The Vitamin Debate
(NBC News) More than half of Americans take some sort of vitamin supplement, spending billions of dollars on the pills each year.
But a new report confirms what some doctors have been saying for years.
There's no evidence supplements help prevent heart disease or cancer.
The reasons behind supplementation are as different as the people taking them.
But now new research suggests if you're using them to prevent two major types of disease, you may not be getting your money's worth.
"If the purpose of your vitamin supplementation is to prevent heart disease and cancer, that there isn't enough evidence right now to say conclusively that it is effective for doing that," said Dr. Kirsten Bibbins-Domingo a panel member of the U.S. Preventative Services Task Force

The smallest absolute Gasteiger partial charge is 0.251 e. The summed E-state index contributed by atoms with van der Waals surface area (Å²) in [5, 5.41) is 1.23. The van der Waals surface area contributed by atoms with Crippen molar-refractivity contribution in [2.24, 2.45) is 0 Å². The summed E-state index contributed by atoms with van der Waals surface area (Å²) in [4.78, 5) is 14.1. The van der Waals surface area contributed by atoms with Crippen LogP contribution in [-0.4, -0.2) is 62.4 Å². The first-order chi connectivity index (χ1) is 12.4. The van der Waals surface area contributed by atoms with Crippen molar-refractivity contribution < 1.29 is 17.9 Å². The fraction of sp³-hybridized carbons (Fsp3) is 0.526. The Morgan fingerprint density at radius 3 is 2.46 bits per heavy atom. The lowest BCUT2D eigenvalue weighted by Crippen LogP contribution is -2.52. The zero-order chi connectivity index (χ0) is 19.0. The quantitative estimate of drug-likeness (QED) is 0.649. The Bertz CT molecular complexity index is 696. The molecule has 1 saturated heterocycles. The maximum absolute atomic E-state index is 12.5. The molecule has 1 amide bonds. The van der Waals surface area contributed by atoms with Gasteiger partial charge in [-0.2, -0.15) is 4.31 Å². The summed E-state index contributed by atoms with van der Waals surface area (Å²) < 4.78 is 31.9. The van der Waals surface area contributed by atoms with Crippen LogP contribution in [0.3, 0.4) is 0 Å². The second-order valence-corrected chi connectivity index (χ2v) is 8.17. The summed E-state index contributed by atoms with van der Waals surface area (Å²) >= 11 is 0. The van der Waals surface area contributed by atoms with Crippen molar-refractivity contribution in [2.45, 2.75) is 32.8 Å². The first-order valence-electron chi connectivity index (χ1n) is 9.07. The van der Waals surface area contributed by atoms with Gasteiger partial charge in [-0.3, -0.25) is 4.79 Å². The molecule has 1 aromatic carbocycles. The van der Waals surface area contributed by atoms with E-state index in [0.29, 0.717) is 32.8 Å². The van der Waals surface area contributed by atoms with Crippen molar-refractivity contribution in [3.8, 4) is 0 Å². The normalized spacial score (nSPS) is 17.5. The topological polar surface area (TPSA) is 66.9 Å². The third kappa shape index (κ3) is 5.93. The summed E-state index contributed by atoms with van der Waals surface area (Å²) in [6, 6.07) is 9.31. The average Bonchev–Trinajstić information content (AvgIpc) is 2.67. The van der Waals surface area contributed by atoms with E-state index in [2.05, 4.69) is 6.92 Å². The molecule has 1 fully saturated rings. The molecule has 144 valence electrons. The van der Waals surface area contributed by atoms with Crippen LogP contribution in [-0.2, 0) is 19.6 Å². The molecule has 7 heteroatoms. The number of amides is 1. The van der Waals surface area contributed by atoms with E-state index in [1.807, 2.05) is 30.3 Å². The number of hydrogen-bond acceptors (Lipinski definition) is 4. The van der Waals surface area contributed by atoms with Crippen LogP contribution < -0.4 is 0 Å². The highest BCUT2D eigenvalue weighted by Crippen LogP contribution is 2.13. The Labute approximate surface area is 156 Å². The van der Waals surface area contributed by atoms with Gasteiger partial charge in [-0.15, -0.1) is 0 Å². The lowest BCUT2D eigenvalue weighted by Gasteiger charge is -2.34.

The new report from the U.S. Preventive Services Task Force updates its 2003 findings, stating there's still not enough evidence for or against supplementation for preventing heart disease and cancer.
This time there was enough evidence for experts to say without a doubt vitamin "E" and beta-carotene do not prevent these diseases.
In fact, the report finds beta carotene can increase the risk for lung cancer among smokers.
"This is one area where the studies are there and are clear that there are harms in this high risk group," Bibbins-Domingo said.
Representatives for the vitamin industry say many Americans rely on multivitamins, not for disease prevention, but simply to make up for nutrients they don't get from their diet.
"A multivitamin can fill those nutrient gaps and provide us all the essential nutrients we need, it really is a good insurance policy," said Dr. Douglas Mackay of the Council of Responsible Nutrition.
Experts say patients should talk to their doctor about which supplements, if any, they should take.
These recommendations are open for public comment until the beginning of December then the task force will release its final statement.